Senior citizens who successfully navigated the sea of red tape to sign up for a Medicare drug plan they liked two years ago might have thought that was the end of it. They need to think again.
On average, premiums for stand-alone prescription drug plans under Medicare Plan D will increase by 21 percent next year. But some of the largest plans will raise premiums by more, some by nearly 90 percent.
When Plan D first was introduced two years ago, millions of seniors reviewed different programs, attended seminars, sought advice over the Internet and pestered their children to help them choose the prescription drug plan that best met their needs. But sometime between Thursday and the end of the year, they will have to go through that process all over again if they want to avoid double-digit increases in their monthly premiums.
Nearly 2 million low-income Medicare participants could be automatically switched to different insurance plans for their prescription drug coverage next year. But their premiums will be subsidized by the government, and many of the poorest beneficiaries will pay no monthly premiums at all.
While the plans are offered through the government, they are administered by nearly 1,800 private insurance companies across the nation. Premiums range from about $10 a month for basic coverage to more than $100 a month for enhanced coverage. After patients sign up for a plan, they are locked in for the year after the Jan. 1 deadline.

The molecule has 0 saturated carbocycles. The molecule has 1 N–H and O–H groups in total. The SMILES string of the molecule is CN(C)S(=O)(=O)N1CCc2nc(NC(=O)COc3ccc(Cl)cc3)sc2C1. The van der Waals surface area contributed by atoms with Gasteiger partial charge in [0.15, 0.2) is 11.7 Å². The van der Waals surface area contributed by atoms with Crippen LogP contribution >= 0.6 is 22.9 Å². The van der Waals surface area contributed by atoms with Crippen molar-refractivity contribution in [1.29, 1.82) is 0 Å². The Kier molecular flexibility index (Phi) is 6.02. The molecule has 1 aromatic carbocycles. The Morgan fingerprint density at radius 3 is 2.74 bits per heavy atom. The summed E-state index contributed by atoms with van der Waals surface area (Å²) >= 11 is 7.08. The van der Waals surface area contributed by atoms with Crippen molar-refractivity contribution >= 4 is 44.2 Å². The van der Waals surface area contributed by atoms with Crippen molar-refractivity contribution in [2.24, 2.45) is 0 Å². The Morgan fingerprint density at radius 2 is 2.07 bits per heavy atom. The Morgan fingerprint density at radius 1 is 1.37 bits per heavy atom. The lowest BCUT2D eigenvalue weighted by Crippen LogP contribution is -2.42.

But just because seniors might be satisfied with their current plan, doesn't mean that plan will work the same next year. It's smart to shop around, and while the process might be complicated, signing up for the right plan can result in significant savings in annual drug costs.
All in all, the Medicare Part D program has been a boon for seniors. While Medicare beneficiaries filled 13 percent more prescriptions in 2006 than they ordinarily would have, they saved an average of 18 percent in out-of-pocket costs.
But this was no free lunch. Part D cost the federal government $32 billion last year, which amounts to about $200 to fill each additional prescription, according to researchers at Columbia University.
It is commendable that Medicare has provided access to prescription drug coverage for all seniors. While it is expensive for American taxpayers, the program has the potential of long-term health care savings because more people will be able to afford the drugs they need.
Still, we hope the upcoming presidential campaign provides an opportunity to take a fresh look at national health-care coverage across the board with an eye toward making coverage accessible to all and creating a more efficient system overall. Someday, perhaps, seniors won't have to constantly sweat the details of their prescription drug programs.
Seniors once again will have to review Part D prescription drug plans to avoid premium increases.
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